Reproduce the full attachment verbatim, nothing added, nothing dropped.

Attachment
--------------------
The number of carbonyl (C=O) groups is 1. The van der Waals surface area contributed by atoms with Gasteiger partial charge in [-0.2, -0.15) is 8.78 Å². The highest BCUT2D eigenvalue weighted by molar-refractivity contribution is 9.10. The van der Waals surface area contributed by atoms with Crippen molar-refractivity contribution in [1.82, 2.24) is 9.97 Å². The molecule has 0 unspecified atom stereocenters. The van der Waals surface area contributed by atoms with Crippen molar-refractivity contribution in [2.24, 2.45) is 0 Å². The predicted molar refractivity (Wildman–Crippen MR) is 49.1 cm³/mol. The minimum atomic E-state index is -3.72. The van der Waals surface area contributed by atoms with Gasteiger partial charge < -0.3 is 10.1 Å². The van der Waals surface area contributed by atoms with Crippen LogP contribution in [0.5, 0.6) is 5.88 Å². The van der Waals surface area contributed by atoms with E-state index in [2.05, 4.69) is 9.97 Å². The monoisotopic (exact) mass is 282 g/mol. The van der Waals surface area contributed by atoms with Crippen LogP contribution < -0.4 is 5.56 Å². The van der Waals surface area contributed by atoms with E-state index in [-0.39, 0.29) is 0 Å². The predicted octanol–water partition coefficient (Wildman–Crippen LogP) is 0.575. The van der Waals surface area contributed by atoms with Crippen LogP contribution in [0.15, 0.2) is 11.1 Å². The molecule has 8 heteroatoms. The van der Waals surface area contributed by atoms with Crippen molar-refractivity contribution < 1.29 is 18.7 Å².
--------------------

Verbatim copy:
The number of carbonyl (C=O) groups is 1. The van der Waals surface area contributed by atoms with Gasteiger partial charge in [-0.2, -0.15) is 8.78 Å². The highest BCUT2D eigenvalue weighted by molar-refractivity contribution is 9.10. The van der Waals surface area contributed by atoms with Crippen molar-refractivity contribution in [1.82, 2.24) is 9.97 Å². The molecule has 0 unspecified atom stereocenters. The van der Waals surface area contributed by atoms with Crippen molar-refractivity contribution in [2.24, 2.45) is 0 Å². The predicted molar refractivity (Wildman–Crippen MR) is 49.1 cm³/mol. The minimum atomic E-state index is -3.72. The van der Waals surface area contributed by atoms with Gasteiger partial charge < -0.3 is 10.1 Å². The van der Waals surface area contributed by atoms with Crippen LogP contribution in [0.5, 0.6) is 5.88 Å². The van der Waals surface area contributed by atoms with E-state index in [2.05, 4.69) is 9.97 Å². The monoisotopic (exact) mass is 282 g/mol. The van der Waals surface area contributed by atoms with Crippen LogP contribution < -0.4 is 5.56 Å². The van der Waals surface area contributed by atoms with E-state index in [-0.39, 0.29) is 0 Å². The predicted octanol–water partition coefficient (Wildman–Crippen LogP) is 0.575. The van der Waals surface area contributed by atoms with Crippen LogP contribution in [0.15, 0.2) is 11.1 Å². The molecule has 8 heteroatoms. The van der Waals surface area contributed by atoms with Crippen molar-refractivity contribution < 1.29 is 18.7 Å².